Here, he will give a more personal side of how the Old Guard members coped with the daily duty of performing the military honors for those being put to their final rest. These were young men who spent each and every day dealing with the realities of war and death. Their relief came in the form of strenuous training, and sometimes a bit of dark humor as you will read further down.
Gardens of Stone. This is an accurate description of Arlington Cemetery, which has rows and rows of headstones, and also the title of a 1987 film by Francis Ford Coppola. This movie is an insightful look at stateside military life in the Old Guard during the Vietnam War. Set in 1968 in Washington, D.C., a veteran sergeant has come to the conclusion that the Vietnam War is unwinnable and that America should withdraw as soon as possible. His attitude is contrasted by a young private who wants nothing more in life than to go into battle for his country. The veteran sergeant takes the young soldier under his wing and tries to prepare him for the deadly environment of war.
The movie ends with the funeral for the young soldier who had transferred to a combat company in Vietnam and returned as KIA (killed in action) to be buried in Arlington cemetery. The veteran sergeant then transfers to a combat company in Vietnam to continue the fight.
In the first scene the joint casket team, comprised of members from each service, is performing a military funeral. During the playing of Taps by an unseen bugler and while folding the flag over the casket, the casket team leader whispers very low so no one except the casket team can hear “ashes to ashes, dust to dust, let’s bury this guy and get back on the bus.”
Four years later in 1972, I would be one of the casket team leaders whispering the same and I suspect that this tradition continues. Each funeral had grieving spouses, parents, relatives and friends of the deceased. Unless you experience the constant stress and sadness of so many funerals, it will be difficult to understand, but at every funeral, the casket team leader whispers. There is no disrespect intended but a means of dealing with all the sadness, heartbreak and grief.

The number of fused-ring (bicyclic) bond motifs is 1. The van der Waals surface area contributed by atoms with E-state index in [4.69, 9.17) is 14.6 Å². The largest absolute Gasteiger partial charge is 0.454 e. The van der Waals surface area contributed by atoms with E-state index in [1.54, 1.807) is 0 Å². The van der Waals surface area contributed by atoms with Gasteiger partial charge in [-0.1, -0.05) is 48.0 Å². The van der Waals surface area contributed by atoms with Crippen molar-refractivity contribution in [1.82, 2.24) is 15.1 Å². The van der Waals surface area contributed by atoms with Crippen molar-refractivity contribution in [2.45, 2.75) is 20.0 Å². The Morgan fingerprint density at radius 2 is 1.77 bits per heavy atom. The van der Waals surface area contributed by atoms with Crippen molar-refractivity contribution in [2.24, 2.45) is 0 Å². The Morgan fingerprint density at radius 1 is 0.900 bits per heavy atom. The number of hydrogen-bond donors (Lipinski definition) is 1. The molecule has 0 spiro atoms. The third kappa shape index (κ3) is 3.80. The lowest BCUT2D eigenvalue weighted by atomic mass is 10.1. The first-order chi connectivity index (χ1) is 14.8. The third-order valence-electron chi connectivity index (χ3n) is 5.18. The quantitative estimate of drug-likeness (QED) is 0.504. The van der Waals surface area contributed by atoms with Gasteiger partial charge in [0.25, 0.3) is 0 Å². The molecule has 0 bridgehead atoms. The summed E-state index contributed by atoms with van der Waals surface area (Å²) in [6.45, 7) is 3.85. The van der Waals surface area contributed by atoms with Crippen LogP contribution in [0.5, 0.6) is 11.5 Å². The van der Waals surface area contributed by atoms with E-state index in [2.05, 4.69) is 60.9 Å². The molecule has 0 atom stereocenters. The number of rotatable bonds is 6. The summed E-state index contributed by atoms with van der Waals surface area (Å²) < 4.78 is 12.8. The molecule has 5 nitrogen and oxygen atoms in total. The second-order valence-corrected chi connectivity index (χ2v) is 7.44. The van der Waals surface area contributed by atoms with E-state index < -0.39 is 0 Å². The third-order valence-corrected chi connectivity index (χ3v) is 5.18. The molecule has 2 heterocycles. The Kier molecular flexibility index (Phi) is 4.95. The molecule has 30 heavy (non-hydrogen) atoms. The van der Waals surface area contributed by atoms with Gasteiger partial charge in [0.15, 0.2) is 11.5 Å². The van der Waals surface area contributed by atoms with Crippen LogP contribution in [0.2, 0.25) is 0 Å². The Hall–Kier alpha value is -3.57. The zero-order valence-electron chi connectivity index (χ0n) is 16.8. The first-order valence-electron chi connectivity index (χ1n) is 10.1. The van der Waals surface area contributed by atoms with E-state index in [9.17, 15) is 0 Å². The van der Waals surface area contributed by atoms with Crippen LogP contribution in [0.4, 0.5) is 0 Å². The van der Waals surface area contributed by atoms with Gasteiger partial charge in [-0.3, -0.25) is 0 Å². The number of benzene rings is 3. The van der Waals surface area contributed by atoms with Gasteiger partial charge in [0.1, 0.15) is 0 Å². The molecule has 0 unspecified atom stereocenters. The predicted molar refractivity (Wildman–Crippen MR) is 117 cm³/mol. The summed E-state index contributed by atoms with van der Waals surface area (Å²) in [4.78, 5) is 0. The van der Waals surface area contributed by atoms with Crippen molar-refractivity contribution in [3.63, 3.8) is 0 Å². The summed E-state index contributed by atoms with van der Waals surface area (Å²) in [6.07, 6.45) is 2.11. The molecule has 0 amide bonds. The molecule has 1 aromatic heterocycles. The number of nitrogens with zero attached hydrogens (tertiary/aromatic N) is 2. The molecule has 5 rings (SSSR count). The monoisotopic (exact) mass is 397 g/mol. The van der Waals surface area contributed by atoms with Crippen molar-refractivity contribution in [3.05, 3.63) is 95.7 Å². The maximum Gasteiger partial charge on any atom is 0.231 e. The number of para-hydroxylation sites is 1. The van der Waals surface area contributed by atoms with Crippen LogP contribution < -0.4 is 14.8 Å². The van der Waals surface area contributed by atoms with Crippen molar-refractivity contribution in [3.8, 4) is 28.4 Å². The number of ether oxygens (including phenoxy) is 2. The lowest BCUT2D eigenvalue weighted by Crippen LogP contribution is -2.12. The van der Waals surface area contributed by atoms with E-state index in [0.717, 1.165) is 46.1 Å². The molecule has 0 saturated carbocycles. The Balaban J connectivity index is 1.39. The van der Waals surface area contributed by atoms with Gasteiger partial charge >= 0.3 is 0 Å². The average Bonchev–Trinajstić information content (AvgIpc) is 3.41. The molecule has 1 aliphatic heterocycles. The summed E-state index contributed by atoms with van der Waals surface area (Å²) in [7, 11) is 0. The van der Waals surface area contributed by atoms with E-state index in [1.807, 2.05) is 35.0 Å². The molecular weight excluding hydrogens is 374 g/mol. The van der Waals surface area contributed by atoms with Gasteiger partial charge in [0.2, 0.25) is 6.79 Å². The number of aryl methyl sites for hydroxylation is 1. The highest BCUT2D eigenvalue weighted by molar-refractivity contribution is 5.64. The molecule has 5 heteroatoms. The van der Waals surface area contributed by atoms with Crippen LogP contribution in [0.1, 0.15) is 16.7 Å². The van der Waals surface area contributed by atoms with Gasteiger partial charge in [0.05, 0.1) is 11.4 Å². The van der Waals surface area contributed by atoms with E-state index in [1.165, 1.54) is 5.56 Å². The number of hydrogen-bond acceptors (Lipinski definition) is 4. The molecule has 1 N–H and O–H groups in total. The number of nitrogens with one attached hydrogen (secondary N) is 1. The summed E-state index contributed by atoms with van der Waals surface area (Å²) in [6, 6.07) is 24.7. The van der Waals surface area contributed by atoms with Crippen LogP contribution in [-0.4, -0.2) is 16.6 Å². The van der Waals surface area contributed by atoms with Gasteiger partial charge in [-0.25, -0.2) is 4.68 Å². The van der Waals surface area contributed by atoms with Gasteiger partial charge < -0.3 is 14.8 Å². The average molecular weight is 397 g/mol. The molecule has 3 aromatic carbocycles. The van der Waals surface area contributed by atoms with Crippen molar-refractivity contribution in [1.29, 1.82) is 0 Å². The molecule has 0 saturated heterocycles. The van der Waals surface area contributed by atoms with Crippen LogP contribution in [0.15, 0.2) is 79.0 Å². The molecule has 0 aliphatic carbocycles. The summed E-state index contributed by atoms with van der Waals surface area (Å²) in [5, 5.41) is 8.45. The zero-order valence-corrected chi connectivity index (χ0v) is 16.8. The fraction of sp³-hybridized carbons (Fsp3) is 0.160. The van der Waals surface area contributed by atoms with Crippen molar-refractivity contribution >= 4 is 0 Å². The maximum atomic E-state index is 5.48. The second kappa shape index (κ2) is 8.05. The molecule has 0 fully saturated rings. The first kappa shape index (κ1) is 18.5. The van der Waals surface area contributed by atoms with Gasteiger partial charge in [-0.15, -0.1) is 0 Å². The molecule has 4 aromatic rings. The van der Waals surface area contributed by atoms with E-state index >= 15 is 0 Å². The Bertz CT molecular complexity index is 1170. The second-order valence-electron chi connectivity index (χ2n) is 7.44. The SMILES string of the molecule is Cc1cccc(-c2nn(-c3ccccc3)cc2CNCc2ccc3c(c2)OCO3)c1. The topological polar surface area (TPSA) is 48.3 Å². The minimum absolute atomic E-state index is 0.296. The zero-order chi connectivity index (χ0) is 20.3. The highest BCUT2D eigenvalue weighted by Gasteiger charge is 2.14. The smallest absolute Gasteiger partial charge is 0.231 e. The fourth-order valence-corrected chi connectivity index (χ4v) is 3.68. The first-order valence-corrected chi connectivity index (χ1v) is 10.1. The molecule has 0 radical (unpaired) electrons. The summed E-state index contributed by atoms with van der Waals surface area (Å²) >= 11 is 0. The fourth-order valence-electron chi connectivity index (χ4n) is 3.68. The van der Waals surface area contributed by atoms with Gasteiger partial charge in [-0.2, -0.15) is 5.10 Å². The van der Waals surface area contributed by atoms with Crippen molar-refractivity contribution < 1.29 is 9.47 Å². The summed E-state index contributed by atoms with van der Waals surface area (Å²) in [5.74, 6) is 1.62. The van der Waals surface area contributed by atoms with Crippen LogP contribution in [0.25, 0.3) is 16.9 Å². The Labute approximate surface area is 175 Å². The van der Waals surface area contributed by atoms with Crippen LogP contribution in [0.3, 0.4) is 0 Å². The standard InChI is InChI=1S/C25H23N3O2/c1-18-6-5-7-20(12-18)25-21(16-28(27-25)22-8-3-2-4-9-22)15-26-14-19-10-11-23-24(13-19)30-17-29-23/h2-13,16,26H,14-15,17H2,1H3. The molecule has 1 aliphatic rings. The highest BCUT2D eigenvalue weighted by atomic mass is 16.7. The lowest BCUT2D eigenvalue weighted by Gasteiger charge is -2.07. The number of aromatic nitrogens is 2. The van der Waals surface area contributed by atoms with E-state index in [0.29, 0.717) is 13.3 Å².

Our battalion rotated through four companies (Alpha, Bravo, Charlie and Delta) each week from ceremonial practice, battalion-wide details, ready company and funeral week. Echo, the fifth company in our battalion, had continual duty of guarding the Tomb of the Unknowns. My favorite duty was ready week, when we had to stay available for immediate deployment to defend the White House and the least favorite and something that I did not look forward to was funeral week.
During funeral week in the Old Guard, I was a team leader on one of the casket teams that performed 15 to 20 funerals each day. Our morning started at 5:30 a.m. with pressing the creases in our dress blue uniforms, polishing our brass and patent leather shoes, making sure our white gloves were extra white and, of course, a close shave. We were not allowed to sit down without re-pressing our trousers. We would stand on the small military bus that would carry us to and from each funeral to keep from wrinkling our uniforms.
We would receive a list of the weeks scheduled funerals showing the names and ranks of the soldiers killed in action that were to be buried. It was especially sad after recognizing a name of a soldier that had been your friend in basic training. (Now, do you understand why that bit of “relief” is important to the team as they go through this process 15-20 times a day?)
I had mixed feelings; I was so fortunate not to have received orders for Vietnam, but as the young private in the movie, I also had a desire to fight for my country and would do anything to bring an end to so many funerals.
Clyde West is a Vietnam veteran and member of American Legion Post 143.
Robinson, a Vietnam veteran and member of American Legion Post 143, writes a weekly column for the Times-Georgian on veterans issues.